Bob Dylan arrived in Madison last Saturday night, not long removed from Highway 61.
It was about 8 p.m. when Mary Lou Krase spotted him. Dylan was standing outside the Radisson Hotel on Grand Canyon Drive. Krase said, "Do you remember me?"
Did he remember her? Pretty soon Krase had Dylan eating out of her hand. Literally.
"It was the same treat I'd given him a month earlier," Krase said this week.
You may have gathered that the Bob Dylan who came to Madison last weekend is not the writer of "Highway 61 Revisited," although the highway plays a part in our story, along with New Orleans, a big-hearted Arkansas woman named Jessica Evans and, especially, Mary Lou Krase, 56, a Madison city employee who has this thing about dogs.
Krase also has a thing about New Orleans. She and her partner, retired Madison school teacher Al Michels, have owned a second home there for three years.
It was Krase who turned Michels onto the Big Easy, soon after they got together 14 years ago. Krase had been a New Orleans regular for years, relishing the music, food and ambiance. Their place is off Oak Street, described by Krase as a mix of Willy Street and Monroe Street in Madison, teeming with colorful characters. Some days it's like living in a Tennessee Williams play.
Early last month, Krase and Michels were driving back to their home here is near West High School — after enjoying the New Orleans Jazz and Heritage Festival. They had their Samoyed dog, Booker, in the pickup truck with them.
They were maybe six hours out of New Orleans, not far from Memphis, when they pulled up to a large, bustling truck stop plaza on Highway 61 in Steele, Mo., looking for gas and sandwiches.
What Krase found, when she stepped from the truck, was a black and white dog sitting nearby with big pointy ears and one front paw in the air.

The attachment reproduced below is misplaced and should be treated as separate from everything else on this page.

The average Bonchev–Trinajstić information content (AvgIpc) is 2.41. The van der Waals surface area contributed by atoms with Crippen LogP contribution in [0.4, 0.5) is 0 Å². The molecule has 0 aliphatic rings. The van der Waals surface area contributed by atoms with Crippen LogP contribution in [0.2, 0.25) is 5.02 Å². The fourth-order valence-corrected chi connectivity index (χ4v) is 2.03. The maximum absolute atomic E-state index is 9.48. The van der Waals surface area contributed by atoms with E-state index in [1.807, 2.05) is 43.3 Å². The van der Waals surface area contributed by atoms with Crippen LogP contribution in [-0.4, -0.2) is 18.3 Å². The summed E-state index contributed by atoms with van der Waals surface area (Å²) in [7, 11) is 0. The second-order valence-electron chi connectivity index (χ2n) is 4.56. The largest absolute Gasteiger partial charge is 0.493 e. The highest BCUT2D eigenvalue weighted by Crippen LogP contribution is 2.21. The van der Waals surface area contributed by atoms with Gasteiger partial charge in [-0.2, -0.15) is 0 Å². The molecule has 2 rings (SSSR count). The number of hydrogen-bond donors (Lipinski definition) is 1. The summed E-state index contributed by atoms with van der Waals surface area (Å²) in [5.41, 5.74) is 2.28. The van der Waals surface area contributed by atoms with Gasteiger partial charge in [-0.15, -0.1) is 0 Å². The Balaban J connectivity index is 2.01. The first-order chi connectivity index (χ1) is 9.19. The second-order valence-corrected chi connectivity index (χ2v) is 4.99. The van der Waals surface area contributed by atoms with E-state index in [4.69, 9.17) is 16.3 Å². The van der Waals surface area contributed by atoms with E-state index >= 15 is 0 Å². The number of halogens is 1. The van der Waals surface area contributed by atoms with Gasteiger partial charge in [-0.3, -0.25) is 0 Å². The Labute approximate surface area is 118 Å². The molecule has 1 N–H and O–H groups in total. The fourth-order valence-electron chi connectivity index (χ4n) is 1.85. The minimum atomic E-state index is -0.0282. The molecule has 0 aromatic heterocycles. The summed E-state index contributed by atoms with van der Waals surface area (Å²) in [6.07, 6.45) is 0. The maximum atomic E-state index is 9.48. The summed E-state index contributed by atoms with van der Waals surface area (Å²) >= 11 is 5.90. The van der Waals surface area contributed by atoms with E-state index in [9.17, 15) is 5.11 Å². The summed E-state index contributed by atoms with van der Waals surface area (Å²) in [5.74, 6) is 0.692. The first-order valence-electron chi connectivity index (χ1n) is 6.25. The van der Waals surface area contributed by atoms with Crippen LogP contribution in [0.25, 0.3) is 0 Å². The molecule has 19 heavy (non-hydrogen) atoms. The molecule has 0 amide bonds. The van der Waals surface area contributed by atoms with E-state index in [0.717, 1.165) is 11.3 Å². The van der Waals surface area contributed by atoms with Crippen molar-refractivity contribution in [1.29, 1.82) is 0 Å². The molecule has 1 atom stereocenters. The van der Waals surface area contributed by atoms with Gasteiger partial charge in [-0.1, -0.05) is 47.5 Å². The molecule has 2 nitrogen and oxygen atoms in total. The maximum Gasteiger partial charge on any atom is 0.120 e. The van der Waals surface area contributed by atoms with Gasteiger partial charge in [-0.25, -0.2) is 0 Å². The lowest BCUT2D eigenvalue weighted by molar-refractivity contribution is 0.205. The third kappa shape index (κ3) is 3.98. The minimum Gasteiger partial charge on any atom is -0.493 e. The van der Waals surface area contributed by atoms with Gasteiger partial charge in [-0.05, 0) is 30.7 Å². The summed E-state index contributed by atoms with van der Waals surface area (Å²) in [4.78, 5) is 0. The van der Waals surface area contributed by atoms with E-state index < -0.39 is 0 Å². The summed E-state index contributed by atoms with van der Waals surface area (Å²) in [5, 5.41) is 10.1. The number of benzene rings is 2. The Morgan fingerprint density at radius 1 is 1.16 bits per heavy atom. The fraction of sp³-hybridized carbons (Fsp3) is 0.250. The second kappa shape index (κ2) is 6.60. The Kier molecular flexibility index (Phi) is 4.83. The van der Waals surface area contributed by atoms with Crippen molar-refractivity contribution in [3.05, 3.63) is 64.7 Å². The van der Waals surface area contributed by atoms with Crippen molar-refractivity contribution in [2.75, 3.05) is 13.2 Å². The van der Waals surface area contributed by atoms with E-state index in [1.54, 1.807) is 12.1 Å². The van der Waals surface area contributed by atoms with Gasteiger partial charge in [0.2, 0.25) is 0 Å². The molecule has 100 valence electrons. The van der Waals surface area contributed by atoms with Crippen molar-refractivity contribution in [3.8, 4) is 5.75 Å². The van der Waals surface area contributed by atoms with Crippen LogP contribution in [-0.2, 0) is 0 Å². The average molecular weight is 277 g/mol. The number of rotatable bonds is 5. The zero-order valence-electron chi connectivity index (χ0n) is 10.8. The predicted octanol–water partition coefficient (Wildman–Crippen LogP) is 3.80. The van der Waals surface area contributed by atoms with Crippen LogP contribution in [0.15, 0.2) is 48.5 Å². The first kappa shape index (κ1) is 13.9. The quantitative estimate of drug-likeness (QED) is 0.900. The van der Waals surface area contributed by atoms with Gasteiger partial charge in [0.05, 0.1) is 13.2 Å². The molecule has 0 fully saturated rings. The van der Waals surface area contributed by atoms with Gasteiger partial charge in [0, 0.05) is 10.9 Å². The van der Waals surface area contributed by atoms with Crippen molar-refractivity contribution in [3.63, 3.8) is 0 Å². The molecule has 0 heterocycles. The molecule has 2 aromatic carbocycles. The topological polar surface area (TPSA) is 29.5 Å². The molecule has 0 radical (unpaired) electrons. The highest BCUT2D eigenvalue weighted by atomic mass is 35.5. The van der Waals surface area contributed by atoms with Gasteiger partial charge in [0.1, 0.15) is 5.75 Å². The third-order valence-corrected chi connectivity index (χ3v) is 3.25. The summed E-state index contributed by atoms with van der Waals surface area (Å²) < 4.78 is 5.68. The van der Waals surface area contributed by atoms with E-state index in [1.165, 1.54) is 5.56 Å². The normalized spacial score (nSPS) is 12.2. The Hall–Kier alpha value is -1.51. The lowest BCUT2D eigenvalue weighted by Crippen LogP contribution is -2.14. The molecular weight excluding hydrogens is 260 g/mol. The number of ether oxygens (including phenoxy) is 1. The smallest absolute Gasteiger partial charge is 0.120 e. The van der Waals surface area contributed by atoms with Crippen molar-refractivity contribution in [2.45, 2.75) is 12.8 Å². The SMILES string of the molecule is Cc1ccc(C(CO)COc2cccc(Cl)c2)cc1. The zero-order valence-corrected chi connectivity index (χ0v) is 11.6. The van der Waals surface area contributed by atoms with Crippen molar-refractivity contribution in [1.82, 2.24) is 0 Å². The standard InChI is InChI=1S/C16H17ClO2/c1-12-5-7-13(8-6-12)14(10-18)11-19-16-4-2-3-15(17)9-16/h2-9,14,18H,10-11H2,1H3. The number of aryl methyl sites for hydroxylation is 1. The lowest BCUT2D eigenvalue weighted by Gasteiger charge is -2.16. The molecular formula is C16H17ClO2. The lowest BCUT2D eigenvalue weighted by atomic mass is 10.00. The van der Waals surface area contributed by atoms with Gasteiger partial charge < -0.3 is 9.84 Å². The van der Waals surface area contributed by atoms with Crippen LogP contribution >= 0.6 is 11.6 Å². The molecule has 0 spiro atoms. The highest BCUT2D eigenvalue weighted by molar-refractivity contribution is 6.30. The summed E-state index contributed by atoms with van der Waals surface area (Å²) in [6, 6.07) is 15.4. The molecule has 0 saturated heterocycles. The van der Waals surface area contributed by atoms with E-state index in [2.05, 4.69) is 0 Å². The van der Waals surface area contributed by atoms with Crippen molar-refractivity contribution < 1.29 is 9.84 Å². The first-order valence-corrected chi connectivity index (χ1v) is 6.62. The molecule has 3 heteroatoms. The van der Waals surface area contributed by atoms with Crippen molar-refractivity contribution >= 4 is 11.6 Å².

"He was begging," she said.
Krase was holding some treats she had been intending to give Booker. The black-and-white dog, smelling them, approached Krase and went belly up at her feet.
"Oh, God," Michels said, in the manner of someone who knows his partner is a soft touch.
They eventually drove to another side of the plaza so Booker could get out and answer nature's call. Krase watched as the black-and-white dog worked all the garbage cans, rising on his hind legs and nosing around inside. A short time later, when they came out of the plaza's sub sandwich shop, the dog was once again sitting next to their truck. Krase fed him some treats.
"He sat and watched as we drove off," she said. "My heart was breaking."
Back in Madison, Krase decided she needed to try to help the dog. At first she couldn't recall the name of the truck stop in Steele. It took some doing, but eventually she located the Deerfield Travel Center and placed a call.
"Is there a little black-and-white dog running around outside?"
A woman with a thick accent said, yes, the dog was still there, and had been for three weeks, though some of the regulars figured it would have been run over by now.
Krase — uncertain even of the result she was hoping for — began calling pet shelters in the area. One was temporarily closed. Another couldn't be bothered. Finally Krase was down to one phone number, a humane society in Blytheville, Ark., some 15 miles from Steele.
"My husband and I will go get him," said Jessica Evans, who answered the phone. They did, and within hours, Evans had emailed Krase a photo. "Is this the dog?"
It was the dog that Krase was now calling Bob Dylan. They decided that Evans would try to find a home for him. Failing that, a trucker in Blytheville might be able to deliver the dog to Krase in Madison.
What happened instead is that last week Evans called Krase and said she and her husband were going to drive Bob Dylan to Madison. Her husband has relatives in South Beloit, and, besides, they were due for a vacation.
The meeting was Saturday night in the Radisson parking lot. There were happy tears during the handoff, although no one was happier than Bob Dylan, healthy and clean after a veterinary visit and eager to munch the treats that Krase extended.
Although Booker and Bob Dylan get along, Krase is hoping another Madison area family might want to give the dog a permanent home. Anyone interested can contact me, and I will put you in touch with Krase, who saved Bob Dylan, the dog from Highway 61.
Contact Doug Moe at 608-252-6446 or email@example.com. His column appears Monday, Wednesday, Friday and Sunday.
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